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MIPS Assembly loop help

  1. Apr 16, 2010 #1
    1. The problem statement, all variables and given/known data
    The goal here is to write some MIPS functions to solve a common technical interview
    question: how can you reverse the order of the words in a string? For example, reversing
    the words in the string I Love Lucy would result in Lucy Love I.
    A string is just an array of bytes, with each byte representing one character. The last byte
    of the array is always 0, to indicate the end of the string. Also, a space is represented by
    the value 32.

    First write a function rev, which simply reverses bytes in an array. The arguments
    passed in $a0 and $a1 are the starting address and the number of bytes to reverse.

    Using the rev function, you should now be able to write revwords to reverse the
    order of the words within a string.

    You can implement revwords according to the following basic algorithm.
    1. Call rev to completely reverse the original string. For example, I Love Lucy becomes
    ycuLevoLI. Remember that strings are terminated by a 0 byte.
    2. Then use rev to reverse each word in the new string—ycuLevoLI becomes Lucy Love I.
    You can assume that “words” are separated by a space character, with the byte value 32.


    3. The attempt at a solution

    revwords isn't a function in my attempt, i put it in main for now until i get it working. I created the rev function and tested it and it works for a string. Then i went on to create the other one and thats where i'm having issues. It goes through the words and everything but the output i get is LucyLove_I_ whrere _ are spaces. I've tried to fix it where the space is still in the correct location but I cannot figure it out. The code is posted below, if anyone has any suggestions it would really help, I've spent hours trying to fix this little bug and i've lost hope.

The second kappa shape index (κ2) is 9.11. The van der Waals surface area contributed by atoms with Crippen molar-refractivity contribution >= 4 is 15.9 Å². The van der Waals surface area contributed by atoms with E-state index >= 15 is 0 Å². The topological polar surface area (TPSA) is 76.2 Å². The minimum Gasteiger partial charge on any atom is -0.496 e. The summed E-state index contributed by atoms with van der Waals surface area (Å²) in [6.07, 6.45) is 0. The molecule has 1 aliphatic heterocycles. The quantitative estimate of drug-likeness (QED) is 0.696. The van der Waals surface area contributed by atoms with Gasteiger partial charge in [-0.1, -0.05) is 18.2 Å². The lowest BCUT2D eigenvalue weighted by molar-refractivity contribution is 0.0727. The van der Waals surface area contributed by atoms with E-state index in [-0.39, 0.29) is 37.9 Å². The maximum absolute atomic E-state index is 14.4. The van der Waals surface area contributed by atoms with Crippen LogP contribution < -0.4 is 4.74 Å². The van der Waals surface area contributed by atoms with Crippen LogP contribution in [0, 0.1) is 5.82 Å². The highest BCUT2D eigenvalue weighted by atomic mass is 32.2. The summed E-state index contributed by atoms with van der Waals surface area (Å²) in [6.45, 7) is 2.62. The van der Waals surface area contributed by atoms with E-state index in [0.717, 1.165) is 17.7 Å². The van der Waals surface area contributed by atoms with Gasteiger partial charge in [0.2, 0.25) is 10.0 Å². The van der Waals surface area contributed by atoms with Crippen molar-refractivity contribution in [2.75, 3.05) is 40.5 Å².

.data

    string: .asciiz "I Love Lucy"
    endl: .asciiz "\n"
    space: .asciiz " "

    .text
    .globl main

    rev:

    #la $s0, string
    #addi $a1, $0, 7

    add $t2, $0, $0 # set the counter variable to 0
    srl $t0, $a1, 1 # divide the number of characters by 2
    add $t1, $0, $a1 # put the number of characters into t1
    addi $t1, $t1, -1 # subtract 1 from the number of characters
    add $t1, $a0, $t1 # add to the beginning address to get to the end address

    loop:
    lb $t6, 0($a0) # load the byte into t6 (left half)
    lb $t7, 0($t1) # load the byte into $t7 (right half)
    sb $t6, 0($t1) # store t6 at position t1, basically swap
    sb $t7, 0($a0) # store t7 at position a0, swapping
    addi $a0, $a0, 1 # get the address of the next pixel by adding 1
    addi $t1, $t1, -1 # get the address of the previous pixel from end by adding -1
    addi $t2,$t2, 1 # increment the counter by 1
    bne $t0, $t2, loop # while the counter is not equal to half the number of characters loop

    jr $ra # jump back to where the function was called


    main:

    la $a0, string # load the address of the string into a0

    addi $sp, $sp, -12 # make space on the stack for a0
    sw $a0, 0($sp) # store a0
    sw $ra, 4($sp) # store ra

    addi $a1, $0, 11 # 11 = total number of characters
    jal rev # call rev with whole string

    la $a0, string # print the string and an end line
    li $v0, 4
    syscall
    la $a0, endl
    syscall

    lw $a0, 0($sp) # load the string back into a0, since rev changed the variable

    addi $t3, $0, 32 # t3 holds the value for a space, 32
    add $s0, $a0, $0 # s0 is a0

    outerLoop:
    add $a1, $0, $0 # set the num of characters counter to 0
    add $a0, $s0, $0 # set a0 to s0

    innerLoop:
    addi $a0, $a0, 1 # add 1 to the current address
    addi $a1, $a1, 1 # add 1 to the counter
    lb $t8, 0($a0) # load the byte at a0
    beq $t8, $0, after # if it is the end jump to after
    bne $t8, $t3, innerLoop # if there is not a space loop again


    after:
    add $s0, $a0, $0 # add a0 to s0 for storage
    sub $a0, $a0, $a1 # subtract a1 from a0 to get to the beginning of the word
    jal rev

    add $a0, $s0, $0 # restore a0 after function call

    lb $t8, 0($a0) # load the byte into t0
    bne $t8, $0, outerLoop # if its not the end loop again






    la $a0, string
    li $v0, 4
    syscall
     
  2. jcsd
  3. Apr 17, 2010 #2

    Mark44

    Staff: Mentor

    I put your code inside [ code] [ /code] tags (w/o leading space).